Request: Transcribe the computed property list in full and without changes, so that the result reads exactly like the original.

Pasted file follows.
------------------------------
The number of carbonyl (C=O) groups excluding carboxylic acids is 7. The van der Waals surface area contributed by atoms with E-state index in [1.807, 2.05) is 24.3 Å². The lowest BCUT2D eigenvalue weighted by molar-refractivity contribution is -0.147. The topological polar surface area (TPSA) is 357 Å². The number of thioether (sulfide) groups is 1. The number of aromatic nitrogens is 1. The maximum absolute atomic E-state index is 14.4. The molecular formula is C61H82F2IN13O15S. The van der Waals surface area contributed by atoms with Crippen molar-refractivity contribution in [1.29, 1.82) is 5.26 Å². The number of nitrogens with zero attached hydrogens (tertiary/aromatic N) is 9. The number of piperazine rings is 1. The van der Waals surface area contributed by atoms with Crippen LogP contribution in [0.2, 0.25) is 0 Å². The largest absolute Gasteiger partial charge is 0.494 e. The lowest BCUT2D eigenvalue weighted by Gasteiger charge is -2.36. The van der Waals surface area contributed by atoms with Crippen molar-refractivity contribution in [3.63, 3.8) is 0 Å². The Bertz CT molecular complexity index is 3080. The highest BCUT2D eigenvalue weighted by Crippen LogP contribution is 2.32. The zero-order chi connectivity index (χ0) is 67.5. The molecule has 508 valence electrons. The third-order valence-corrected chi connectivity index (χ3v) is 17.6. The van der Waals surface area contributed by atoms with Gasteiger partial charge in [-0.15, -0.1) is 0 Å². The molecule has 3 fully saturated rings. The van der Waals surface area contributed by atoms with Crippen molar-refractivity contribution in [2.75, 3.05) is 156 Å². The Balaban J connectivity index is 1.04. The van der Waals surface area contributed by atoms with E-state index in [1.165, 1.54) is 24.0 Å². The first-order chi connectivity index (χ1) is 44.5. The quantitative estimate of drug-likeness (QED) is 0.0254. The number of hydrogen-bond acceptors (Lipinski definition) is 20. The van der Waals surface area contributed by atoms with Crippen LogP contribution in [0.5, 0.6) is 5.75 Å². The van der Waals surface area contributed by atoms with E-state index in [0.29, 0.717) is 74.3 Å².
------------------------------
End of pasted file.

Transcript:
The number of carbonyl (C=O) groups excluding carboxylic acids is 7. The van der Waals surface area contributed by atoms with E-state index in [1.807, 2.05) is 24.3 Å². The lowest BCUT2D eigenvalue weighted by molar-refractivity contribution is -0.147. The topological polar surface area (TPSA) is 357 Å². The number of thioether (sulfide) groups is 1. The number of aromatic nitrogens is 1. The maximum absolute atomic E-state index is 14.4. The molecular formula is C61H82F2IN13O15S. The van der Waals surface area contributed by atoms with Crippen molar-refractivity contribution in [1.29, 1.82) is 5.26 Å². The number of nitrogens with zero attached hydrogens (tertiary/aromatic N) is 9. The number of piperazine rings is 1. The van der Waals surface area contributed by atoms with Crippen LogP contribution in [0.2, 0.25) is 0 Å². The largest absolute Gasteiger partial charge is 0.494 e. The lowest BCUT2D eigenvalue weighted by Gasteiger charge is -2.36. The van der Waals surface area contributed by atoms with Crippen molar-refractivity contribution in [3.63, 3.8) is 0 Å². The Bertz CT molecular complexity index is 3080. The highest BCUT2D eigenvalue weighted by Crippen LogP contribution is 2.32. The zero-order chi connectivity index (χ0) is 67.5. The molecule has 508 valence electrons. The third-order valence-corrected chi connectivity index (χ3v) is 17.6. The van der Waals surface area contributed by atoms with Gasteiger partial charge in [-0.15, -0.1) is 0 Å². The molecule has 3 fully saturated rings. The van der Waals surface area contributed by atoms with Crippen molar-refractivity contribution in [2.75, 3.05) is 156 Å². The Balaban J connectivity index is 1.04. The van der Waals surface area contributed by atoms with E-state index in [1.165, 1.54) is 24.0 Å². The first-order chi connectivity index (χ1) is 44.5. The quantitative estimate of drug-likeness (QED) is 0.0254. The number of hydrogen-bond acceptors (Lipinski definition) is 20. The van der Waals surface area contributed by atoms with Crippen LogP contribution in [0.5, 0.6) is 5.75 Å². The van der Waals surface area contributed by atoms with E-state index in [0.29, 0.717) is 74.3 Å².